I was lucky enough to visit Pam Lewis's garden, Sticky Wicket, a few years back. This garden shaped the way I looked at, managed and designed gardens from that point on. Sticky Wicket is a lesson in live and let live. The garden is a true, organic haven for wildlife. When the meadows are cut, a scythe is used and someone walks in front of the cutting implement disturbing the grass to make sure animals and insects are shooed out of the way before any cutting takes place. I love this style of kind gardening!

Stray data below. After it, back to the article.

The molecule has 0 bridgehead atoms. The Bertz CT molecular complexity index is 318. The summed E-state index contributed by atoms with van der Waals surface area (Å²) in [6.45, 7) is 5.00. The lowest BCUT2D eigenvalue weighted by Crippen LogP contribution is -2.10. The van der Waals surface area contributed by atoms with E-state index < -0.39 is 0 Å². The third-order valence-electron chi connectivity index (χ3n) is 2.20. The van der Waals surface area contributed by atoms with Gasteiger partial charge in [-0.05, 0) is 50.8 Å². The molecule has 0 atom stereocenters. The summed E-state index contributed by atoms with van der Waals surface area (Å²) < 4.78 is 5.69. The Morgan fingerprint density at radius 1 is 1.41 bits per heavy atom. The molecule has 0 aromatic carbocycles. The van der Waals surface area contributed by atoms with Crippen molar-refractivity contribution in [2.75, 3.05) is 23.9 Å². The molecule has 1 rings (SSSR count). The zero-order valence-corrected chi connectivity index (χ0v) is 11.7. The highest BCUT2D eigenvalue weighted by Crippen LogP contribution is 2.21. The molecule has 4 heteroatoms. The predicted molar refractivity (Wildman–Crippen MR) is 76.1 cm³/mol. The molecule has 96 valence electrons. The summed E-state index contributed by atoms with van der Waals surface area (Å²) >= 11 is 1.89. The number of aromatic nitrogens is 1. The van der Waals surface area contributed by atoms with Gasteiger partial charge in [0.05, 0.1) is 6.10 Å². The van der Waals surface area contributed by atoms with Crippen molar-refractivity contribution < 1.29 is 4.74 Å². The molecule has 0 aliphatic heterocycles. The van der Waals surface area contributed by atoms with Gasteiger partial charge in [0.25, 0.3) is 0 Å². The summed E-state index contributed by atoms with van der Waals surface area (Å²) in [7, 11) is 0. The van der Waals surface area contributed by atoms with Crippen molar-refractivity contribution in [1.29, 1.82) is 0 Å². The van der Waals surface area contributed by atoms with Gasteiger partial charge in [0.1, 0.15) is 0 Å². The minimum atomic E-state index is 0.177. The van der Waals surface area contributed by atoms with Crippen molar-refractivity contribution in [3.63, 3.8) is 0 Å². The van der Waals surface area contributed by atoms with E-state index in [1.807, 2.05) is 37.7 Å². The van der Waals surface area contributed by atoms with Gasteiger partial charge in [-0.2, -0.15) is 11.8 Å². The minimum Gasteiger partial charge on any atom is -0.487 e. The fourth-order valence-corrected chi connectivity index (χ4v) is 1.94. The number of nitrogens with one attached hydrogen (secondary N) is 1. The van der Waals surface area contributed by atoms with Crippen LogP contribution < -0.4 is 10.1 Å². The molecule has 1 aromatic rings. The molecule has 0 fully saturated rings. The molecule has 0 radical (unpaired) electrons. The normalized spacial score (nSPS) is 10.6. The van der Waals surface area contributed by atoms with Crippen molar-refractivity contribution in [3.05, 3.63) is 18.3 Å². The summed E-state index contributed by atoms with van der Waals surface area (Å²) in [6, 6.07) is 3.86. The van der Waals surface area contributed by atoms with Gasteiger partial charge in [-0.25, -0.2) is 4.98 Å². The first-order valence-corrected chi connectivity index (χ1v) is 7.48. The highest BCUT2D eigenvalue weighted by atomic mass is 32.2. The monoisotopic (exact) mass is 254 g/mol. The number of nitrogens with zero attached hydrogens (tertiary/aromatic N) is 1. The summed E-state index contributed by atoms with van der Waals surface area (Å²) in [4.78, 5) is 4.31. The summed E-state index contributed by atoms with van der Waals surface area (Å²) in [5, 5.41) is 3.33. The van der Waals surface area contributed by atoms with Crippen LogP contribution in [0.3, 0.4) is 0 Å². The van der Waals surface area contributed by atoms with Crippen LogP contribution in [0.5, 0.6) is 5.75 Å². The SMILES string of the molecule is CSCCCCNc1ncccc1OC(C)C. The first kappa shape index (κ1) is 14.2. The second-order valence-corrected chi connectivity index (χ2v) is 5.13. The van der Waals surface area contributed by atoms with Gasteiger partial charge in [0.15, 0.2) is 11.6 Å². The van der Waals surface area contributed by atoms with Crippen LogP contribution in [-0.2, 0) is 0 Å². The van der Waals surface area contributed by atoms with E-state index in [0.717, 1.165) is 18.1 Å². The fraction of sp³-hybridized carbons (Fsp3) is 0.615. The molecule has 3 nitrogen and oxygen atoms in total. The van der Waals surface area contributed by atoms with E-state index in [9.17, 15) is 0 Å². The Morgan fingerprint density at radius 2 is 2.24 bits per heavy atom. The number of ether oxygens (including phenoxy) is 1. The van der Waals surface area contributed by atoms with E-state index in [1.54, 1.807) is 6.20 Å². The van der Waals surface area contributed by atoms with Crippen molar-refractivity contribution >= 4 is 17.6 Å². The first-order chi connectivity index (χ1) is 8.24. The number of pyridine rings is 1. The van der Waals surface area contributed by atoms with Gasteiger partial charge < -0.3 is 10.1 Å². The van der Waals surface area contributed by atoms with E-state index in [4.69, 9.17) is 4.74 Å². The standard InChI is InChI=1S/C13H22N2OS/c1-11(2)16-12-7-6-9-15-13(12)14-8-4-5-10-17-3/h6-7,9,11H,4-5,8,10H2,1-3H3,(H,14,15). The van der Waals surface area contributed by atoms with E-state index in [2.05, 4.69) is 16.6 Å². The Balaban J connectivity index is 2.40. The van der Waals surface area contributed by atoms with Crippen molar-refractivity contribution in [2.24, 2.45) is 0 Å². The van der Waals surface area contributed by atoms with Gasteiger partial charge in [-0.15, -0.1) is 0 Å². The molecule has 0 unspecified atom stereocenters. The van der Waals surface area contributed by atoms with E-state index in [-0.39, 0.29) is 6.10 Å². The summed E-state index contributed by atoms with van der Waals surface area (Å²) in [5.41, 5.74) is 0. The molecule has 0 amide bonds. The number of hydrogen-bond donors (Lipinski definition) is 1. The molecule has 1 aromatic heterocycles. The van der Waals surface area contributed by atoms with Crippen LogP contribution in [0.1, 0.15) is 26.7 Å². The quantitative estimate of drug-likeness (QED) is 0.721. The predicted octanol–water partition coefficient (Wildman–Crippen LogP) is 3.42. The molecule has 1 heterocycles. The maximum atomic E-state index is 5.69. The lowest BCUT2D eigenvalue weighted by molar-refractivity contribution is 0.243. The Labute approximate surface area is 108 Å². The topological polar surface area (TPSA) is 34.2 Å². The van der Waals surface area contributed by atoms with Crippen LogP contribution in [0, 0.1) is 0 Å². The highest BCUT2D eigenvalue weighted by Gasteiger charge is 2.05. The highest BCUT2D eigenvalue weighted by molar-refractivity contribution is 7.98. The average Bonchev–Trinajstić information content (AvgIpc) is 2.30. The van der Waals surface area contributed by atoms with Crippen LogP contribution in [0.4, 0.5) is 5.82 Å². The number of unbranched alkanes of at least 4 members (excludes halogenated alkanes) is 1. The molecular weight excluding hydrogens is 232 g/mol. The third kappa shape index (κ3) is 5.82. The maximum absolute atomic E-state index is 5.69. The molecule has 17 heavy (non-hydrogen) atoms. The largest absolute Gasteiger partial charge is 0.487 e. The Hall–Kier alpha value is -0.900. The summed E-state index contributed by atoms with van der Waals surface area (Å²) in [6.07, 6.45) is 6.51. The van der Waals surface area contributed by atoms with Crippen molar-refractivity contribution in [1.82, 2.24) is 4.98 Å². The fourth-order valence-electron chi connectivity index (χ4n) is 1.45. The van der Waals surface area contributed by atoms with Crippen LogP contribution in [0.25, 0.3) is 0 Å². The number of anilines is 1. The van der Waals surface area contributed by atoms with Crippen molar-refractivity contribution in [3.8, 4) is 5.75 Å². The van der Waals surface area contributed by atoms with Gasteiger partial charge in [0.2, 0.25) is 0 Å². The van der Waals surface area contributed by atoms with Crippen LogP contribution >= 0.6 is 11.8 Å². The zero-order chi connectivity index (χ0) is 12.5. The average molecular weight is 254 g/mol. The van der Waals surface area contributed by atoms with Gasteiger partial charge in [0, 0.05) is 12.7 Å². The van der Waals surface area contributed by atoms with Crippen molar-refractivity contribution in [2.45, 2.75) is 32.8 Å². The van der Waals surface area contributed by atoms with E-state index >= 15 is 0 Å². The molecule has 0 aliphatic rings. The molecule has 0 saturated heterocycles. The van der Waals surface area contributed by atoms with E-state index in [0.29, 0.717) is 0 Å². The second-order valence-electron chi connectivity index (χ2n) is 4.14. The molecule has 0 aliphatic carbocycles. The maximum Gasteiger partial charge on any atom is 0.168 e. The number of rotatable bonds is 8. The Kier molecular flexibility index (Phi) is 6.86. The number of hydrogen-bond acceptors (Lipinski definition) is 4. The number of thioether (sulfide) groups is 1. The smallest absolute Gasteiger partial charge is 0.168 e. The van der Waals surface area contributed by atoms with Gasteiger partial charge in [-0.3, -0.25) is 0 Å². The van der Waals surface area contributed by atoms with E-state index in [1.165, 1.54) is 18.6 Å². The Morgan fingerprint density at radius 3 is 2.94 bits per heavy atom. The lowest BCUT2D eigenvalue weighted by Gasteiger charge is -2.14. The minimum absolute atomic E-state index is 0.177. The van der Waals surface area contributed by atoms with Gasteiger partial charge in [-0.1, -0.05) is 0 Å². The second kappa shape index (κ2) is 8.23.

Sticky Wicket shows beautifully how native wildflowers, grasses and ornamentals can exist cheek by jowl.
There is very little hard landscaping in the garden. These mown turf paths work well if there's little foot traffic but they won't stand up to wear and tear if they're used often, especially in wet weather.
To find out more about naturalistic planting and how you can incorporate more wild elements into your garden, listen to Episode 10 of the podcast where I interview Toby Diggens of Digg & Co, a design practice focussing on Aesthetic Ecology.